(aka .obb) files associated with each application; the default
(-shared|-noshared enable/disable backup of the device's
shared storage / SD card contents; the default is noshared.)
(-all means to back up all installed applications)
(-system|-nosystem toggles whether -all automatically includes
system applications; the default is to include system apps)
(<packages...> is the list of applications to be backed up. If
the -all or -shared flags are passed, then the package
list is optional. Applications explicitly given on the
command line will be included even if -nosystem would
ordinarily cause them to be omitted.)
Another great adb command is screen recording which I believe is only in Android 4.4 (KitKat) and above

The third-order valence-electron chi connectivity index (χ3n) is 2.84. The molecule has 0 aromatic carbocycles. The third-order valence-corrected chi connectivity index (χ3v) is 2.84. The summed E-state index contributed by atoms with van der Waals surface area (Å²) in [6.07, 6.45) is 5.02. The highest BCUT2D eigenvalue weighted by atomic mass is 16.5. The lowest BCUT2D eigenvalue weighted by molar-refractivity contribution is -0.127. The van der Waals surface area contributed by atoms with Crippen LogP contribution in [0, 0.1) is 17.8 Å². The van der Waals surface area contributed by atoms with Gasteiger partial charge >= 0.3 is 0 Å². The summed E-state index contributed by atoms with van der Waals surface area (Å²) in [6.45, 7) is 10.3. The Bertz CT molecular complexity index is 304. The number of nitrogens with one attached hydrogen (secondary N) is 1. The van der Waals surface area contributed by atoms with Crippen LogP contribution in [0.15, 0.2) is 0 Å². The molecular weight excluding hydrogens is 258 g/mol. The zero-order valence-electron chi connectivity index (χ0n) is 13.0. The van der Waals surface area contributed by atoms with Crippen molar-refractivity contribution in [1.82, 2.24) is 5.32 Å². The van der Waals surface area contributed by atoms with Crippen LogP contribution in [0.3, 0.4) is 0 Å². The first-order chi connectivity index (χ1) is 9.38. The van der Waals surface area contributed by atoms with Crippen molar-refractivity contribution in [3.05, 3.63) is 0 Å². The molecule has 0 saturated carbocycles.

adb shell screenrecord /sdcard/test.mp4
Ctrl+C to stop recording the video
If you have multiple devices connected, use -s deviceID to spec
# List of devices attached
# 00bb1122 device
# 0022334455 device
adb -s 0063686250152c5a shell
Stumbled upon OpenBrunei’s Map of Mosques in Brunei-Muara and thought I would do a simple geolocation web app. Still needs much work but very usable ATM for those who require it. Don’t have an app icon yet but you can add it to your home screen on iOS, Android and I believe Windows Phone too.
The code labs served as a way to learn Dart and it is even deployable on Heroku. We also covered a bit of Angular JS with a work in progress AngularJS intro project on GitHub.
So in the previous ITLT post: “Ultrabook & the latest Intel HD Graphics“, I realised how horrendous laptop product pages can be: hard to find the latest models and sometimes even harder to find their specifications at a glance.
In the order of best to worst that I saw are
Apple: basically 2 different skews of notebooks each has 1 page for all specs and extra text with configuration options. Shows full specs and starting prices (MBAs /MBPs)